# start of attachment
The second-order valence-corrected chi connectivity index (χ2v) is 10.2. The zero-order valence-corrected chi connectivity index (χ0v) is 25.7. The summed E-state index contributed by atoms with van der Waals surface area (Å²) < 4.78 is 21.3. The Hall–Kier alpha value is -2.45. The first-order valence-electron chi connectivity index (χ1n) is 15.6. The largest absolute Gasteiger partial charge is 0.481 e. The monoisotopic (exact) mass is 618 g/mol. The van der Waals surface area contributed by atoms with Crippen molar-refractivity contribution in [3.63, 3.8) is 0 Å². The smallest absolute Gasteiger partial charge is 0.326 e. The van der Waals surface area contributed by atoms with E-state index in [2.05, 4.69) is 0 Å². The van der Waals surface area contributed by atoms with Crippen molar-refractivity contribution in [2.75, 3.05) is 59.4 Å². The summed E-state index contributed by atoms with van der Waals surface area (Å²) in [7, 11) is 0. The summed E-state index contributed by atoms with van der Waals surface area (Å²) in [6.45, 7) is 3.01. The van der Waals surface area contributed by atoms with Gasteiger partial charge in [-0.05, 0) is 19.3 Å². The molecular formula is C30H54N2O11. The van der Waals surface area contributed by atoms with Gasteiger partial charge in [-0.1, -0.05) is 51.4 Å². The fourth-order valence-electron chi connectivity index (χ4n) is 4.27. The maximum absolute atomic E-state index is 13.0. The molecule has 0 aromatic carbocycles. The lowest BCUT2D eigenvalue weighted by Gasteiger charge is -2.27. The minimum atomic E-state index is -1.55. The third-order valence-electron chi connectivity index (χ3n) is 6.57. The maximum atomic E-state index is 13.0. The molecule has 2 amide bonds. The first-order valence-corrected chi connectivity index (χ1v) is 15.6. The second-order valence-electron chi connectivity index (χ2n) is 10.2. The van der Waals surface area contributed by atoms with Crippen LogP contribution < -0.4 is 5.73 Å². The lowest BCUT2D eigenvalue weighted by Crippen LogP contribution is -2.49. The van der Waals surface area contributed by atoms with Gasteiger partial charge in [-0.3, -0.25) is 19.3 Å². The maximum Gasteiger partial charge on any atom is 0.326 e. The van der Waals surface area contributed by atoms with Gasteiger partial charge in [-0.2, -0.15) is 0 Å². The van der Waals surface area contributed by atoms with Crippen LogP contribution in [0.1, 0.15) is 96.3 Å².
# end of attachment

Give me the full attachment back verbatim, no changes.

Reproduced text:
The second-order valence-corrected chi connectivity index (χ2v) is 10.2. The zero-order valence-corrected chi connectivity index (χ0v) is 25.7. The summed E-state index contributed by atoms with van der Waals surface area (Å²) < 4.78 is 21.3. The Hall–Kier alpha value is -2.45. The first-order valence-electron chi connectivity index (χ1n) is 15.6. The largest absolute Gasteiger partial charge is 0.481 e. The monoisotopic (exact) mass is 618 g/mol. The van der Waals surface area contributed by atoms with Crippen molar-refractivity contribution in [3.63, 3.8) is 0 Å². The smallest absolute Gasteiger partial charge is 0.326 e. The van der Waals surface area contributed by atoms with E-state index in [2.05, 4.69) is 0 Å². The van der Waals surface area contributed by atoms with Crippen molar-refractivity contribution in [2.75, 3.05) is 59.4 Å². The summed E-state index contributed by atoms with van der Waals surface area (Å²) in [7, 11) is 0. The summed E-state index contributed by atoms with van der Waals surface area (Å²) in [6.45, 7) is 3.01. The van der Waals surface area contributed by atoms with Gasteiger partial charge in [-0.05, 0) is 19.3 Å². The molecular formula is C30H54N2O11. The van der Waals surface area contributed by atoms with Gasteiger partial charge in [-0.1, -0.05) is 51.4 Å². The fourth-order valence-electron chi connectivity index (χ4n) is 4.27. The maximum absolute atomic E-state index is 13.0. The molecule has 0 aromatic carbocycles. The lowest BCUT2D eigenvalue weighted by Gasteiger charge is -2.27. The minimum atomic E-state index is -1.55. The third-order valence-electron chi connectivity index (χ3n) is 6.57. The maximum atomic E-state index is 13.0. The molecule has 2 amide bonds. The first-order valence-corrected chi connectivity index (χ1v) is 15.6. The second-order valence-electron chi connectivity index (χ2n) is 10.2. The van der Waals surface area contributed by atoms with Crippen LogP contribution < -0.4 is 5.73 Å². The lowest BCUT2D eigenvalue weighted by Crippen LogP contribution is -2.49. The van der Waals surface area contributed by atoms with Gasteiger partial charge in [-0.3, -0.25) is 19.3 Å². The maximum Gasteiger partial charge on any atom is 0.326 e. The van der Waals surface area contributed by atoms with Gasteiger partial charge in [-0.2, -0.15) is 0 Å². The van der Waals surface area contributed by atoms with Crippen LogP contribution in [0.1, 0.15) is 96.3 Å².